An underwater robot is being tested in a Mexican sinkhole lake as part of a NASA funded project to aid exploration of life on other planets.
The bright orange, bubble-shaped vehicle was lowered into the Zacaton lake in the Gulf coast state of Tamaulipas, which at about 1,000 feet deep is believed to be the world's deepest sinkhole, AP reports.
It is designed to sense, adapt to and investigate its surrounding, without being connected to its operators, and is equipped with sonar sensors.
According to NASA's website, the project aims to create a comprehensive 3-D map of Zacaton and collect water samples to learn about its chemistry and biology, many of the same tasks it might perform on one of Jupiter's moons.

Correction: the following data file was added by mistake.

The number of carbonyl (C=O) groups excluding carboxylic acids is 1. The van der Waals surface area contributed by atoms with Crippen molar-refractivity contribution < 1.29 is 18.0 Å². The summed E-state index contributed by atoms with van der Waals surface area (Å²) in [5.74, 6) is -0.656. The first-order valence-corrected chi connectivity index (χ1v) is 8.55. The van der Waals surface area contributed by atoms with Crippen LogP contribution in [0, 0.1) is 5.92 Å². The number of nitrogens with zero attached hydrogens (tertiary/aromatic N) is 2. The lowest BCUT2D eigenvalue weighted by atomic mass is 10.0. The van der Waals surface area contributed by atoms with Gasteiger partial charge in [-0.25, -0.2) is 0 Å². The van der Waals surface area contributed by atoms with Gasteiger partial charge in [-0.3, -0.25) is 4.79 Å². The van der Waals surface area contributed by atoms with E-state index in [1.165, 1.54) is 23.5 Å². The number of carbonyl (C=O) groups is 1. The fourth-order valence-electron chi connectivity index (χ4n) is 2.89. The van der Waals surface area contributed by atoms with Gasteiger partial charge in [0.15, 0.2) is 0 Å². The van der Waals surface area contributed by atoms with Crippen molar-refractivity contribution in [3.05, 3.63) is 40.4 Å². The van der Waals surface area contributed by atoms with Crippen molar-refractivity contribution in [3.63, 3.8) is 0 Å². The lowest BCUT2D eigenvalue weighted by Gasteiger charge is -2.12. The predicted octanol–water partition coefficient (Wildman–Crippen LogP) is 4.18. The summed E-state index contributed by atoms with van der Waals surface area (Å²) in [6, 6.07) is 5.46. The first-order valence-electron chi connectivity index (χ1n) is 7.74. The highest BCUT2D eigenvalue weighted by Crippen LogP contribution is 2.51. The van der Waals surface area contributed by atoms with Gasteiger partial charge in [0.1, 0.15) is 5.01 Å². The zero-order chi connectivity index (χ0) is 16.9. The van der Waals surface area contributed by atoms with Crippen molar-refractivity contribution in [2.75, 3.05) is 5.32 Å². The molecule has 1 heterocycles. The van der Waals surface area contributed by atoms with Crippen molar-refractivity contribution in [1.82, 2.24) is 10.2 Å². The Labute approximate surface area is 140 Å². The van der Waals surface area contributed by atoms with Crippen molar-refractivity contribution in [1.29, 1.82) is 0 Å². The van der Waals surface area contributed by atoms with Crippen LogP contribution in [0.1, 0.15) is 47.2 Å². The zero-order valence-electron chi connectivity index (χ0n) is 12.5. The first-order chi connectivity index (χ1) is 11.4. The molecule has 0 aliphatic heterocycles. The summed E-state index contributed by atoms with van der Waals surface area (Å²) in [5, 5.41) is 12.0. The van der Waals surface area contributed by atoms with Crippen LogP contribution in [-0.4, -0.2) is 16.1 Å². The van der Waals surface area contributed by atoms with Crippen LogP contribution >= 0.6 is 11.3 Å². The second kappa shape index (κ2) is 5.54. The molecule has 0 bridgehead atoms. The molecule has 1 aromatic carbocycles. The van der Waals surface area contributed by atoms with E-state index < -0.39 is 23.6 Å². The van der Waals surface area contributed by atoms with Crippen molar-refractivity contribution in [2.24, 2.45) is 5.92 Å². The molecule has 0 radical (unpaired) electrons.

Scientists believe a huge ocean lies beneath Europa's thick, frozen crust, and some say it may be capable of supporting life.
"With luck we could launch in 2015, and it takes two years to get there (Europa), another year of preparations to reach and map the deep sea," Stone said. "By 2019, we might have information on life beyond Earth."
Other autonomous underwater vehicles have been used to map the ocean floor, but DEPTHX is the first with the sensitivity and maneuvering ability to make detailed maps of irregular confined spaces like Zacaton, NASA said.